If you want to do things manually, but you need a little bit of structure, you can mount a frame around your chainsaw and move your chainsaw through the frame while you manually sharpen. This is a good compromise solution. It’s not as precise as manual loose sharpening, but it does save time.
By picking one of the three methods above, you can use a chainsaw sharpener to extend your chainsaw’s operational life. It all depends on how much time you have to devote to the sharpening process.
It also depends on your discipline and amount of patience. Regardless, a little bit of regular maintenance can make your equipment last a whole lot longer.
What are the benefits of Manual vs. Electric Chainsaw Sharpeners?
Electric Chainsaw Sharpeners
An electric chainsaw sharpener will allow you to finish sharpening faster. By using one you and can reduce the amount of time you need to spend working on a blade. Some electric models can sharpen a chain in only seconds, although they need modifications to the chainsaw. Electric Chainsaw sharpeners tend to be pricier than manual models but can make up for it in saved time.
Manual Chainsaw Sharpeners
While slower than an electric sharpener, manual chainsaw sharpeners offer more control. By relying on your own force to sharpen the chain, this method gives you more control of the process. This added control can make them a safer option for inexperienced owners.
Manual sharpeners offer another benefit in their portability. Smaller lighter and not needing a power source, manual sharpeners are easy to bring to any job. For that reason, logging companies often install vices on the backs of their trucks to use with manual sharpening tools.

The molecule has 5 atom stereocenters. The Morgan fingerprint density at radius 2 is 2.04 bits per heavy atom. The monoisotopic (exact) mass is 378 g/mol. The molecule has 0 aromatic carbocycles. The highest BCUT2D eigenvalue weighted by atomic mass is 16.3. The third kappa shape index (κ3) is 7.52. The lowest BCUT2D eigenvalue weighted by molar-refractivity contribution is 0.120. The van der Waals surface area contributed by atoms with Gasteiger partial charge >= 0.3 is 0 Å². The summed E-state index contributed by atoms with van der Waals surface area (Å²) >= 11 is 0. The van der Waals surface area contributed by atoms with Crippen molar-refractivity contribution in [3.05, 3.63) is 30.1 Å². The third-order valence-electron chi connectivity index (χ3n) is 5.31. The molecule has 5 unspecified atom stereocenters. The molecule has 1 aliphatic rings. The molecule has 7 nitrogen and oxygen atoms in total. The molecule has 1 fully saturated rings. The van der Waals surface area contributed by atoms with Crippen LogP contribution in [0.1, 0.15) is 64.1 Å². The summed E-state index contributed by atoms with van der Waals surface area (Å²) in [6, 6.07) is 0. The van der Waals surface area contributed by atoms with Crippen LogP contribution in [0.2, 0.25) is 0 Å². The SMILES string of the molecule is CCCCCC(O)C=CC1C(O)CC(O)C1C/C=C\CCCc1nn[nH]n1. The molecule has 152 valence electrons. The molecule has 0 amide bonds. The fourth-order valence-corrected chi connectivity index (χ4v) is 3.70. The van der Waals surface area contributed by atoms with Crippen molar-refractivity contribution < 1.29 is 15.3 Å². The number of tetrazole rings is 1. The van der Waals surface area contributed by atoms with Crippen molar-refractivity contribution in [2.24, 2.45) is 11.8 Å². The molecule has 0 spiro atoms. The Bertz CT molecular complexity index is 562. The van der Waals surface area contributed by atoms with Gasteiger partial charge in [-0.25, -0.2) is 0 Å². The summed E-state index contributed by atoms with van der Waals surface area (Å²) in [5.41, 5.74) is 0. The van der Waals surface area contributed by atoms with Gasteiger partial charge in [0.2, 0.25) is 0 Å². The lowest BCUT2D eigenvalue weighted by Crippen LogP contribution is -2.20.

What Should You Know When Shopping for a Chainsaw Sharpener?
Chainsaw Pitch and File Size
When choosing your sharpener, be sure to pick one that’s the correct file size for the pitch of your chain. The pitch of a chain is a measurement of the size of the saw chain determined by the length between drive links.
For manual tools, this measurement is especially important as they are often made for only one pitch of chains. Many electric models, on the other hand, can adjust to fit most standard pitches. Still, it wise to double-check your chain is compatible with a sharpener making a purchase.
Common Sizes of Chainsaw Pitches and their Appropriate File Diameters:
- 1/4-inch (4 mm)
- 325-inch (4.8 mm)
- 3/8-inch (5.2 mm)
- 404-inch (5.5 mm)
Inches represent chain pitch while millimeters refer to the file diameters.
Chainsaw gauge refers to the thickness of a chain’s drive links. Different sharpeners are compatible with varying gauges of chain, so it is essential to be sure the one you buy works with your chain. Typical chain gauges range between .043 inches and .063 inches.
The tooth angle refers to the angle at which you will need to sharpen your cutters. Most sharpeners are compatible with the most common tooth angles. However, it would be best if you still double-checked that a sharpener is compatible with your saws chain before making a purchase.
Caring for Your Chainsaw Sharpener
Depending on the kind of chainsaw sharpener you purchase, you will need to care for it differently.
- Regular maintenance is required for the abrasive wheel of an electric chainsaw sharpener. This maintenance is performed by using a dressing stone to work the spinning wheel into shape.
- Rotary Tool
- Cylindrical filing bits designed to use with rotary tools are prone to wear out before long. When this happens, you will need to replace the worn-down bit.
- A file used to sharpen chainsaw blades will be worn out before long, and you will need to purchase a replacement when this happens.